In relation to Climate Change: Geoengineering, as it relates to the Climate Change mitigation efforts, generally falls into two broad categories – first, Carbon Capture and Storage (CCS), which overlaps with bio-sequestration, such as CO2 removal technologies, like ocean iron fertilisation, burying biochar, and carbon dioxide air capture (e.g. “fake trees”); and secondly, Solar Radiation Management, defined as climate change mitigation by means other than reducing the net flow of GHGs into the atmosphere. It is the deliberate manipulation of the amount of the sun’s energy hitting the earth causing the earth to absorb less solar radiation. The focus of Solar Radiation Management is on either the earth’s surface albedo or on aerosols, both directly and through enhanced cloud cover.
A third category, Weather Modification, is sometimes noted, but often identified with adaptation techniques (e.g. cloud seeding for rain and the prevention of storm formations). A by-product of weather modification ideas, however, can also impact mitigation efforts. Bill Gates, for example, has filed patents for technology to stop hurricanes by bringing cold sea water up from the depths of the ocean to cool surface temperatures that would slow hurricane formations. The same upwelling concept could be used in mitigation as the colder water would add nitrogen and phosphorous rich nutrients to the surface, assisting in the capture of CO2 and “storing” it in the depths of the oceans when the colder water sinks.
Of these concepts, CO2 Extraction methods have been deemed preferable as they help return the climate system to its more natural state, but it’s a much slower means of controlling global temperatures. On the other hand, the potential of Solar Radiation Management as a climate change mitigation tool has been estimated to be quite high and can be deployed quickly in case of emergency. The aerosols (SO2) launched into the stratosphere by the Mount Pinatubo volcanic eruption in 1991, blocked a fraction of the sunlight from reaching earth and lowered global temperatures by about 0.5 degrees for the following two years. Similarly, it has been estimated that if the earth’s albedo, or the ability of the earth to reflect the sun’s energy, was increased by 0.5%, this could halve the effect of a doubling of CO2 concentrations in the atmosphere.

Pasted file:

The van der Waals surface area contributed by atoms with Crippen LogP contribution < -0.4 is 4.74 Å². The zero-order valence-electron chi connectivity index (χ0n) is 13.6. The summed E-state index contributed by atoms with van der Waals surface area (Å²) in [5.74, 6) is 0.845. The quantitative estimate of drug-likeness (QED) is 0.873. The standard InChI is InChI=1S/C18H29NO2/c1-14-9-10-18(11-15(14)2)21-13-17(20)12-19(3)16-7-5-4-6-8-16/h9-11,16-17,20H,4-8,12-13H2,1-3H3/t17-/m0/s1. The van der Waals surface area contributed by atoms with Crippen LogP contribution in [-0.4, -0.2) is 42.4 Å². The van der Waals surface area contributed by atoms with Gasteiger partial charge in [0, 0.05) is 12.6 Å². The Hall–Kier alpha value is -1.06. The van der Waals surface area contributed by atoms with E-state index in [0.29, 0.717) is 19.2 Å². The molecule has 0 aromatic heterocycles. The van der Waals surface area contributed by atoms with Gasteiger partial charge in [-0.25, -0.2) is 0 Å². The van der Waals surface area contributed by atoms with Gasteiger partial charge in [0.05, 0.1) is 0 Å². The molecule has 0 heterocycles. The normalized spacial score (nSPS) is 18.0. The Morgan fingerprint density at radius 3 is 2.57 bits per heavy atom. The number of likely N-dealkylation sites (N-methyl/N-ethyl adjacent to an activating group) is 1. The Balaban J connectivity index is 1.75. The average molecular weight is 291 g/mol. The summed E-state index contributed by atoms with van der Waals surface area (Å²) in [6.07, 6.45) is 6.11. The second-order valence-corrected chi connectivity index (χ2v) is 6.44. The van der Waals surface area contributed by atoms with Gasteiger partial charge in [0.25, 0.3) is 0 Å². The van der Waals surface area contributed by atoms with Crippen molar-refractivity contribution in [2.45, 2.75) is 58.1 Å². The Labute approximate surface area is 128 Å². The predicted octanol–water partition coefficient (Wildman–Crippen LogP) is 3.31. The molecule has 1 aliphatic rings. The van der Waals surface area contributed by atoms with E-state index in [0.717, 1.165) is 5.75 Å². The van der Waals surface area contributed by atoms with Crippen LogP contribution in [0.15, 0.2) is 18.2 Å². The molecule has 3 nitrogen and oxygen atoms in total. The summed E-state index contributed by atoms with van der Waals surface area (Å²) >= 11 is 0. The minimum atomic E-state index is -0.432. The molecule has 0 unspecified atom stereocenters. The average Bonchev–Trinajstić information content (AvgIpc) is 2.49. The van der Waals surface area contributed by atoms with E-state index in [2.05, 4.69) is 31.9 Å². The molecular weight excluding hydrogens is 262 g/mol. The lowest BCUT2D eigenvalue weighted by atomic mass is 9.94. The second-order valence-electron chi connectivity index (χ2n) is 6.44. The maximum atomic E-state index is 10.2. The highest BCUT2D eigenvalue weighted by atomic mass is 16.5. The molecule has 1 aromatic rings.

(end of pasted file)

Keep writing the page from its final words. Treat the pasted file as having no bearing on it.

The implementation of most Solar Radiation Management schemes, such as increasing aerosols in the sky, read as if created for a Science Fiction movie. Yet the proponents of such schemes are highly respected academics, scientists and engineers. Nobel Prize winning Dutch Chemistry Professor, Paul Crutzen, has proposed launching particles of sulphur into space to create a thin sunscreen around the earth. Arizona Professor, Roger Angel, has proposed launching a glass sunshield into space to deflect away a small portion of the sun’s rays. And British Atmospheric Physicist, John Latham and engineer, Stephen Salter, have designed a fleet of remote controlled yachts that would pump particles of seawater into the air to whiten clouds and enhance their reflectivity. It would only take roughly a 1% increase in the global albedo effect in order to offset GHG emissions. Schemes like this are thus not as far-fetched as may seem at first and are gaining some high profile backers. Bill Gates has donated $300,000 to support testing of Latham and Salter’s cloud whitening technology.
In addition, enhancing the Earth’s albedo, separate from actually blocking the sun’s energy from reaching Earth, is another area of potential, including painting towns white to provide greater reflection of the sun’s energy, and genetically engineering the colour of leaves on trees and crops. Land use management is also an important aspect of the Earth’s albedo, sometimes with conflicting results. While planting forests, for example, has a positive impact on extracting CO2 out of the atmosphere, the colour of forests is generally dark, thus increasing absorption of the sun’s energy, reducing the Earth’s albedo.
Geoengineering remains controversial in whatever form, with numerous disadvantages often being cited. Yet, the interest in geoengineering is growing, particularly among scientists (the number of scientific articles on the subject has grown substantially since 2002), the media, and some politicians. And will have to be taken seriously if more conventional avenues to emissions reduction fail.